As one of the four play-off winners for Euro 2016, Hungary are preparing for their first major tournament since 1986.
While they do have some talented players in their squad, they remain outsiders. Could Hungary be the surprise of the tournament?
Route to Euro 2016
Hungary finished third in Qualifying Group F, behind Romania (second) and Northern Ireland (winners).
They lost their opening match to a high-flying Northern Ireland and their last match against Greece, when their place in the play-offs was already secure.
Despite losing just twice, the lack of goals proved to be a major issue, with only 11 in 10 matches. However, Hungary’s defence proved solid throughout and held firm during the 3-1 win in Norway in the play-off.
This performance was lit up in the return leg by a sensational opening goal by Tamás Priskin in an eventual 2-1 home win.
Hungary finished third in 1964 after losing to eventual winners and hosts, Spain, before beating the other losing semi-finalists, Denmark, to claim the bronze medal.
They lost to the Soviet Union at the same stage of Euro 1972 and went on to finish fourth, behind third-placed Belgium.
German Bernd Storck gained promotion from Hungary’s U-20 side in July 2015, with just four Group F games to go.
Since retiring as a player, Storck has spent most of his coaching career as an assistant – at Hertha BSC, FK Partizan Belgrade and his old club Borussia Dortmund. He then managed age group teams before taking the reins of the Kazakhstan national team for two years.
After getting the sack due to a run of losses against Austria, Turkey, Belgium and Germany in 2010, Storck then took charge of the U-21 squad at Olympiacos in Greece.
The Hungarian FA then hired him in 2013, with a view to revising their structures as a means of qualifying for Euro 2020. Storck documented his plans in ‘The Decade of Revival’.
He then began to undertake initiatives based on the player development models that are proving so successful in his native Germany.
After initially taking charge of Hungary’s senior national team on a temporary basis, his attacking style proved a success as he led the squad to their first international tournament since the 1986 World Cup, and received a full-time contract as a result.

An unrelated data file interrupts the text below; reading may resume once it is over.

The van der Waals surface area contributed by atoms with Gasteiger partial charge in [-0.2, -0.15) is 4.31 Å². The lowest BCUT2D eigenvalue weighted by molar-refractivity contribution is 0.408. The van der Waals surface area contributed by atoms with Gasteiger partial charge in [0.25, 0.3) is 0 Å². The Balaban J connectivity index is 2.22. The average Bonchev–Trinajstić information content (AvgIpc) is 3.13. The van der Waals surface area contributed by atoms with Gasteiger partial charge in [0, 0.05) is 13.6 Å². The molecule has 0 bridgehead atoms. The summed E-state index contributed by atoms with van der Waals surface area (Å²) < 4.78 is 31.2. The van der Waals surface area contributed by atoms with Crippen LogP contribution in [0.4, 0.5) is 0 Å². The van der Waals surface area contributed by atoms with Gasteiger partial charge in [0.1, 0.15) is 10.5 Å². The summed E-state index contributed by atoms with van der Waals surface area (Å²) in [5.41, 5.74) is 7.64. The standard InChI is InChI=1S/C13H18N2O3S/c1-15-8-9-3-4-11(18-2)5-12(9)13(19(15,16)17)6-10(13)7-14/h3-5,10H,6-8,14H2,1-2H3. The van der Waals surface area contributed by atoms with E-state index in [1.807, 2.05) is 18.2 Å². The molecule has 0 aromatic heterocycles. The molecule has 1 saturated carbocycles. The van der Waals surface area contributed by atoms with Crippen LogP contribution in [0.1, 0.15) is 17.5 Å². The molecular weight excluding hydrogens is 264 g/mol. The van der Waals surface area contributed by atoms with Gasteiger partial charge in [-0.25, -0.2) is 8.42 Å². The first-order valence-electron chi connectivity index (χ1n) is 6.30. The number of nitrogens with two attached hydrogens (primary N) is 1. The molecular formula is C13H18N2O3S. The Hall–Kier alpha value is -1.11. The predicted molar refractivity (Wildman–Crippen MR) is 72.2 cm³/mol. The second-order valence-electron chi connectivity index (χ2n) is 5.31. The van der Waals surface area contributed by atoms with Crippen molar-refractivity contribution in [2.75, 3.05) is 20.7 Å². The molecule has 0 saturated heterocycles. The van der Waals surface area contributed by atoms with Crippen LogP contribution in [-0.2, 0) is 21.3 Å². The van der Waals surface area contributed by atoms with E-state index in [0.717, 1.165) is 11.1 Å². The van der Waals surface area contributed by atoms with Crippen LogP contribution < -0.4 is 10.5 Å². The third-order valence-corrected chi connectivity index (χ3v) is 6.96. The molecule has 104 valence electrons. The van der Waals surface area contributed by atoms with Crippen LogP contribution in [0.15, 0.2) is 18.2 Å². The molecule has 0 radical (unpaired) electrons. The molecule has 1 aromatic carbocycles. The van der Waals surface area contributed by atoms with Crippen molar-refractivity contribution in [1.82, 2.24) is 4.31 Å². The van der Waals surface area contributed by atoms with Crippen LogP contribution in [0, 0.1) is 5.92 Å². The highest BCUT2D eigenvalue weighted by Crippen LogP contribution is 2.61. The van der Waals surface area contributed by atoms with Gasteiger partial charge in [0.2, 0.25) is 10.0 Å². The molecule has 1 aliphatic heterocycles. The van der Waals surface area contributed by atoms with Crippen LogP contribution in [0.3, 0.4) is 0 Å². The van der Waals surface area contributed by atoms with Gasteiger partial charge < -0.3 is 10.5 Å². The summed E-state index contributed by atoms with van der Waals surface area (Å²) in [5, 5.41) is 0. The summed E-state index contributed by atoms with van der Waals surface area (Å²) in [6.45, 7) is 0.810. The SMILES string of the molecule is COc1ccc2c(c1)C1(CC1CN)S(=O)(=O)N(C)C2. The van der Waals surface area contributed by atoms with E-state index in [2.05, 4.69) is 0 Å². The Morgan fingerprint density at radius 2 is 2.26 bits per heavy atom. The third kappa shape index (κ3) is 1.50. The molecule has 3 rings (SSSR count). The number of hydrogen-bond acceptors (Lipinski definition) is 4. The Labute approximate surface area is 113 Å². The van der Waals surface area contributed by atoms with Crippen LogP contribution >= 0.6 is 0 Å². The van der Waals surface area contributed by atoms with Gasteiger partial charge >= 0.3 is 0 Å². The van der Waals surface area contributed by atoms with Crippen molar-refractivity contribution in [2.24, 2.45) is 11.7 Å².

Most important player
Captain, Balázs Dzsudzsák, has played for PSV Eindhoven, Debrecen, Anzhi Makhachkala, Dynamo Moscow and Bursaspor.
Despite being scouted by Arsenal, Spurs, Liverpool and Roma, his only ‘big move’ came when the temporarily wealthy Anzhi Makhachkala signed him alongside Samuel Eto’o and Roberto Carlos.
A typical Dutch-style left-winger, Dzsudzsák’s crossing ability and pace make him a danger to full-backs. It remains a wonder that at 29, a major club has yet to sign him.
To give you some idea of László Kleinheisler’s style and quality, his teammates for both club and country refer to the midfielder as “Scholes”.
This may be due in part to his ginger hair, but it should be said that Kleinheisler does make shots with the same vicious power as the Manchester United legend.
While not yet quite in the same league as Scholes, Kleinheisler covers more of the pitch and is a better tackler.
Despite not playing for his club, Videoton, at all this season due to a contract dispute, Hungary’s lack of goals persuaded Storck to pick Kleinheisler for the play-off against Norway – and the gamble paid off.
The young midfielder was clearly the best player on the pitch and made the difference to a team noted for its lack of potency in front of goal.
Alongside Austria, Hungary are another national squad that has improved beyond measure in recent years.
Of course, going into Euro 2016, Hungary have nothing to lose and everything to play for. However, here at Ladbrokes, we don’t think this will be enough to see them past the group stage and into the Round of 16.